Journalist Sase Dimovski said it’s now clear that Zoran Zaev’s claims that he has additional evidence about the 2012 Good Friday massacre – Macedonia’s worst Islamist attack, were just an “empty political propaganda claim”. Zaev finally testified in the so-called Monster trial and he acknowledged he has no additional evidence in the case, despite using the massacre of four Macedonian boys and one man in his 2015 Colored Revolution as a propaganda ploy.
His goal was to get votes and to keep tensions high. The criminal code has articles that cover his actions, such as instilling fear and confusion in the public. For years we heard Zaev’s claims about the Monster case and he was linking it to our national security, Dimovski said in an interview with Alfa TV.
Zaev’s allegations about new evidence that would turn the case on its head were used to portray the VMRO-DPMNE party as involved in the massacre, and the defense naturally seized on them and got the four sentenced Islamists, one of whom directly took part in the killings, released from prison. It also allowed Zaev to gain ethnic Albanian votes and to make it more difficult for VMRO to form a coalition with Albanian parties.
Three Islamists killed four Macedonian youngsters – Filip Slavkovski, Aleksandar Nakevski, Cvetanco Ackovski and Kire Trpkovski, aged 18 to 21, and the 45 year old Borce Stevkovski, on the eve of Good Friday. The killings were carried out with machine guns, at a pond north of Skopje, and were apparently meant to spark a religious war in Macedonia. Zaev also abused other emotional cases, such as the 2015 attack on Kumanovo – at the height of his Colored Revolution campaign, as well as the deaths of Tamara Dimovska, journalist Nikola Mladenov, and the murder of Martin Neskovski, spreading reckless conspiracy theories that were designed to harm VMRO in the polls and spur angry protests.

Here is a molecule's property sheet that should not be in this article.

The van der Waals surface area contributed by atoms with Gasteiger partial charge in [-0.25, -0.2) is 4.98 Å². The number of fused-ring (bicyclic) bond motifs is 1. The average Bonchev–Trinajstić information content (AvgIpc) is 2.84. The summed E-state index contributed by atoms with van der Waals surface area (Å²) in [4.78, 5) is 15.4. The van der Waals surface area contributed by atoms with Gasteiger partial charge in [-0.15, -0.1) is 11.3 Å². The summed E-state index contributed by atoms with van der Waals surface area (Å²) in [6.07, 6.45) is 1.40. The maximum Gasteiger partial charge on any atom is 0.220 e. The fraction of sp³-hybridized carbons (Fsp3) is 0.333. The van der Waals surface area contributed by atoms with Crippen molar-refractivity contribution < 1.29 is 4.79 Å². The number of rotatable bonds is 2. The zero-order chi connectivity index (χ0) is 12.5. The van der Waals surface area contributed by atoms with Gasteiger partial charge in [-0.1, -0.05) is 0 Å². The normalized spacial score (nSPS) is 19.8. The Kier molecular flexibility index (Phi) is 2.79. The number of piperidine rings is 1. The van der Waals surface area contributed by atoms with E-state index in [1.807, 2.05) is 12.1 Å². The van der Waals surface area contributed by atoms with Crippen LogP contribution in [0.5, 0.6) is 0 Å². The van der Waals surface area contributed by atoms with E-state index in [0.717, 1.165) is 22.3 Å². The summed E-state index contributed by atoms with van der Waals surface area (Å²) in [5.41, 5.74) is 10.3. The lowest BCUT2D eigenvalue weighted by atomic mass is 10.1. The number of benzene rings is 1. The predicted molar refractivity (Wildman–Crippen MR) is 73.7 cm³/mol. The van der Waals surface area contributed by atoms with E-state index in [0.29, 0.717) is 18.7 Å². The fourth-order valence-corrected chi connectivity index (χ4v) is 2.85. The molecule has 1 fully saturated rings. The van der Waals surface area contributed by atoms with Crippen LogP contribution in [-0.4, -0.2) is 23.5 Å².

We now see that nothing came out of his claims, in this and in all other cases which were used to keep the public in a sort of a hostage situation. It was alleged that we will hear new evidence about some serious wrongdoings in the past, but we got nothing, just as we got nothing in the case of Nikola Mladenov or of Martin Neskovski, Dimovski said.